“And how did he get his silver hammer?”

The man pointed over his shoulder to a lance hanging high on the wall. “The killer of the Radiant Sea Serpent. A fearsome beast that claimed the lives of over a hundred men. But no more, thanks to that beautiful piece of workmanship. An exact duplicate can be yours for only one thousand bits.”

Yeah. Not sure there were many sea serpents in the fields and forests around Dargot. “One more thing. Is there a blacksmith’s guild around here?”

This question confused the young man. “You’ll find it in the Sheaf, down there on the right.” He was pointing further along the street. “I assure you, the lance has been verified as having slain a unique beast. We are fully guild certified.”

I thanked him and worked my way back to the others who were watching the blacksmith at work.

“He’s not here, then?” asked Maurice.

“No. Let’s try the guild. They might have heard what happened to him.”

My first thought was that he never made it to Dargot. Killed by monsters or hit by lightning or maybe lost in some woods and never found his way out. Alternatively, he may have lied to me about where he was headed, not wanting to keep his half of the deal. I didn’t really think that was likely, but you never know.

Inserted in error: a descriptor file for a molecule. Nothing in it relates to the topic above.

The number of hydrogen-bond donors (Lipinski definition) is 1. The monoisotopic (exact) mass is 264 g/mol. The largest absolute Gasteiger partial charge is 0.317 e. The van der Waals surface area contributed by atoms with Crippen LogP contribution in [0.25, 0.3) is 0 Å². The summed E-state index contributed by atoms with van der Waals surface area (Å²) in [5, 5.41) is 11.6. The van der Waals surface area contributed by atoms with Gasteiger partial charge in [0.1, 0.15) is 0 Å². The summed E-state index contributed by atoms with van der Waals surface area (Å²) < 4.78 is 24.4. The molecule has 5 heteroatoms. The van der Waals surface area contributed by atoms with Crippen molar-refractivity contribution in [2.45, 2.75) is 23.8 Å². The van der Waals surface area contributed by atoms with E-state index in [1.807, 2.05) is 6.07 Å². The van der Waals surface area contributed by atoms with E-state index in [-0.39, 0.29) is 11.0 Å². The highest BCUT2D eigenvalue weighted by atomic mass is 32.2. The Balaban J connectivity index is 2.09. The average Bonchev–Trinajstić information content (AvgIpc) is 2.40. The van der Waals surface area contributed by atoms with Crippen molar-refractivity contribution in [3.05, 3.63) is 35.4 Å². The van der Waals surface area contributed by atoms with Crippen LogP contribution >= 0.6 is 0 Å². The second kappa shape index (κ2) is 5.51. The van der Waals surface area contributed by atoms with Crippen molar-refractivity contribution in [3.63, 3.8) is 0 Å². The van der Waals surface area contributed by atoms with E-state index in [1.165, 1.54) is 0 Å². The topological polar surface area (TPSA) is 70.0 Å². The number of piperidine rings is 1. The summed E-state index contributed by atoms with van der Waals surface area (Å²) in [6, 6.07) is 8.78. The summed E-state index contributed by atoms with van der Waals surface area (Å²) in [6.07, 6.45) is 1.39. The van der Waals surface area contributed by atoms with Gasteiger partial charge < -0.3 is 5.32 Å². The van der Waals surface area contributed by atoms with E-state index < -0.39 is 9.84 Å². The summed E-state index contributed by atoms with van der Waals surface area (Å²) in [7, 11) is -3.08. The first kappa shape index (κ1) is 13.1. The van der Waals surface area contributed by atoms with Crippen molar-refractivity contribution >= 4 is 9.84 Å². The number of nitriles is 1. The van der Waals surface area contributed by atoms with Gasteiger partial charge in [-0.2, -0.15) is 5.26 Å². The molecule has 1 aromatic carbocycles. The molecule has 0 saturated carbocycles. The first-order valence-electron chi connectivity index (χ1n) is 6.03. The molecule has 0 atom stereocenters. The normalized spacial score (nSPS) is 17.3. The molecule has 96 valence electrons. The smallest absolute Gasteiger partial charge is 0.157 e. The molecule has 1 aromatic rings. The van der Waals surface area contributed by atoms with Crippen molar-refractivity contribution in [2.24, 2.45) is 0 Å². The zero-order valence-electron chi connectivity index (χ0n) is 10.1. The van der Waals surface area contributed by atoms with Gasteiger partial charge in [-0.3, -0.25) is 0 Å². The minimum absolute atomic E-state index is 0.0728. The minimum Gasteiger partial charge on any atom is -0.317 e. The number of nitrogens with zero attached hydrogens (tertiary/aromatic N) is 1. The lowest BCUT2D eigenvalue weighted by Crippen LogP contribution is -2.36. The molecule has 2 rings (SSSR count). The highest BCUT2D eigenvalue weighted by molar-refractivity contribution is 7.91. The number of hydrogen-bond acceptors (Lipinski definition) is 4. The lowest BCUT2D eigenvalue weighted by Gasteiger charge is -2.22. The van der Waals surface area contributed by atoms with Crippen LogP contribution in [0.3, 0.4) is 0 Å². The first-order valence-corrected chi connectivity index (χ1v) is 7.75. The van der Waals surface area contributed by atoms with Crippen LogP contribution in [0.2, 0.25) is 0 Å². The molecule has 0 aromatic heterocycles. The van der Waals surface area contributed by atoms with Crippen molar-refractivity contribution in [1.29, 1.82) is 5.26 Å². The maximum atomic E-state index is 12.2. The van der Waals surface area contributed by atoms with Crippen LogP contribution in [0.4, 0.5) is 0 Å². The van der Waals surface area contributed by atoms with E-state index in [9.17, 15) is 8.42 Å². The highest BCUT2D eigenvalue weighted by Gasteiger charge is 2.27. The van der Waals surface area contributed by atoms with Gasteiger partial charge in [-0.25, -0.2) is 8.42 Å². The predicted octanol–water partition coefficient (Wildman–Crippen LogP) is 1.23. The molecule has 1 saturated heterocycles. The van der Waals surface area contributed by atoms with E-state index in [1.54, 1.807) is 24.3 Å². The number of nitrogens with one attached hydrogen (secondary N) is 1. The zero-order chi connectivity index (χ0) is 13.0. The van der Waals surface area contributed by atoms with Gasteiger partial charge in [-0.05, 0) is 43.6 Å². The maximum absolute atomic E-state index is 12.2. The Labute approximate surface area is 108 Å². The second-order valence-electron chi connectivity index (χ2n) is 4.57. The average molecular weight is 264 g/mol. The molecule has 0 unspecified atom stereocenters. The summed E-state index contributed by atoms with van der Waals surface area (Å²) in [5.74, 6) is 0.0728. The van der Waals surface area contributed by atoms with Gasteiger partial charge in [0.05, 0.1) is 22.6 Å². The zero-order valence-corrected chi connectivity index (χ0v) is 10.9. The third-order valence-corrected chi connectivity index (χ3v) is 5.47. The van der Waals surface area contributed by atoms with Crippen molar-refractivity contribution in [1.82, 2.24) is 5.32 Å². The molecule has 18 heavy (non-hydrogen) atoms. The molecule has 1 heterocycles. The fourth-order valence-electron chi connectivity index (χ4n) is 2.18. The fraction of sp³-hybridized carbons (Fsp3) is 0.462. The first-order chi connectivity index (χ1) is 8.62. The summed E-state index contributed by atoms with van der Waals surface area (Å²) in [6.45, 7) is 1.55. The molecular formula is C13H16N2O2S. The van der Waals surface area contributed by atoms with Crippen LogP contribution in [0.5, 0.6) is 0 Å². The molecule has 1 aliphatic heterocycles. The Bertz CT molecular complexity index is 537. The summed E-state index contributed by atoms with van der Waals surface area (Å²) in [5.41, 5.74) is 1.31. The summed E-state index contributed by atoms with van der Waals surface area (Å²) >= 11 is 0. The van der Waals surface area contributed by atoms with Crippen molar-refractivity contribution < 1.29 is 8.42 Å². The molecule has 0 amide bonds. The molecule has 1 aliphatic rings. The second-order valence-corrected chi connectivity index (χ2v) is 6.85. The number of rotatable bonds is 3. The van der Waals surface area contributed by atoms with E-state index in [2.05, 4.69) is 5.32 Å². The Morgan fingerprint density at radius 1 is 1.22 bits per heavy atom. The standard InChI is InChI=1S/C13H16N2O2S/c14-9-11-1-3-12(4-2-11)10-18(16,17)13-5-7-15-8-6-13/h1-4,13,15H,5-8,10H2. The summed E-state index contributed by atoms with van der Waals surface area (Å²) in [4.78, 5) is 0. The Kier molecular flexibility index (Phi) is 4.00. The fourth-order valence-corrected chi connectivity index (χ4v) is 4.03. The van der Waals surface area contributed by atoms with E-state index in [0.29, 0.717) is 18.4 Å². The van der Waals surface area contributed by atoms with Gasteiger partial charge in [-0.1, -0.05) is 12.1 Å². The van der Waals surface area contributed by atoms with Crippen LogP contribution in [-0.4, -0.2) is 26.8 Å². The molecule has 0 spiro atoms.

The Sheaf turned out to be a small building that housed a number of different guilds. Blacksmiths, carpenters, tailors... eighty-four in all, according to the board next to the entrance. It was a one storey building.

There was a constant stream of people going in and out. It looked to be another case of having to squeeze your way to the front.

“You lot wait for me in that pub on the corner.” I pointed at the sign with the words ‘The Pickled Gherkin’ written on it. “I assume it’s a pub. If it’s a gherkin boutique, do some browsing. I’m sure they’ll have an extensive collection.”

“There are twenty-three ways to pickle cucumbers,” said Dudley, for no reason.

I left them discussing pickling and fermenting techniques (I wish I was joking) and wormed my way through the crowded entrance. Once inside, it became a lot easier to move around. Everyone else had places to go—mainly down the broad staircase leading to the lower levels. Which made me think that maybe the reason there were no tall buildings in Dargot was because everything was underground.

Behind a reception desk sat a small man in black and green attire.

“Excuse me.”

The man looked up at me with a smile. “How can I help?” He had a small goatee and slicked back hair.

“I’m looking for the blacksmith’s guild.”